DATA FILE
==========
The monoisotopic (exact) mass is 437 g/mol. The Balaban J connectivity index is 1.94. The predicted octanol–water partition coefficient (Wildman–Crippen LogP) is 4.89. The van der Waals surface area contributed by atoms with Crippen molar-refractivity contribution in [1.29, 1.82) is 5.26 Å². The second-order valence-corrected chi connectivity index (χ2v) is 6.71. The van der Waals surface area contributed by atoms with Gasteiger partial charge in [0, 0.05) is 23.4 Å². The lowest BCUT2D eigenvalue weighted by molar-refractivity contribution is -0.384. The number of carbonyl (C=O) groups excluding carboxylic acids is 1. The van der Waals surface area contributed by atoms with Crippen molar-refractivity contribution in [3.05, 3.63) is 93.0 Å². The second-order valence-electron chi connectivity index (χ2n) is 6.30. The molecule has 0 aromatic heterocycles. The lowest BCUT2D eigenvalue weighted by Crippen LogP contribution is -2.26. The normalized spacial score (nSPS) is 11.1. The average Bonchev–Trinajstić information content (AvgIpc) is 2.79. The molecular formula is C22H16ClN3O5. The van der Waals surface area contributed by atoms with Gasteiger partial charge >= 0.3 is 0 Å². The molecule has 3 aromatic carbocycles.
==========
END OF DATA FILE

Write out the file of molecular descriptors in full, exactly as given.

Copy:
The monoisotopic (exact) mass is 437 g/mol. The Balaban J connectivity index is 1.94. The predicted octanol–water partition coefficient (Wildman–Crippen LogP) is 4.89. The van der Waals surface area contributed by atoms with Crippen molar-refractivity contribution in [1.29, 1.82) is 5.26 Å². The second-order valence-corrected chi connectivity index (χ2v) is 6.71. The van der Waals surface area contributed by atoms with Gasteiger partial charge in [0, 0.05) is 23.4 Å². The lowest BCUT2D eigenvalue weighted by molar-refractivity contribution is -0.384. The number of carbonyl (C=O) groups excluding carboxylic acids is 1. The van der Waals surface area contributed by atoms with Crippen molar-refractivity contribution in [3.05, 3.63) is 93.0 Å². The second-order valence-electron chi connectivity index (χ2n) is 6.30. The molecule has 0 aromatic heterocycles. The lowest BCUT2D eigenvalue weighted by Crippen LogP contribution is -2.26. The normalized spacial score (nSPS) is 11.1. The average Bonchev–Trinajstić information content (AvgIpc) is 2.79. The molecular formula is C22H16ClN3O5. The van der Waals surface area contributed by atoms with Gasteiger partial charge >= 0.3 is 0 Å². The molecule has 3 aromatic carbocycles.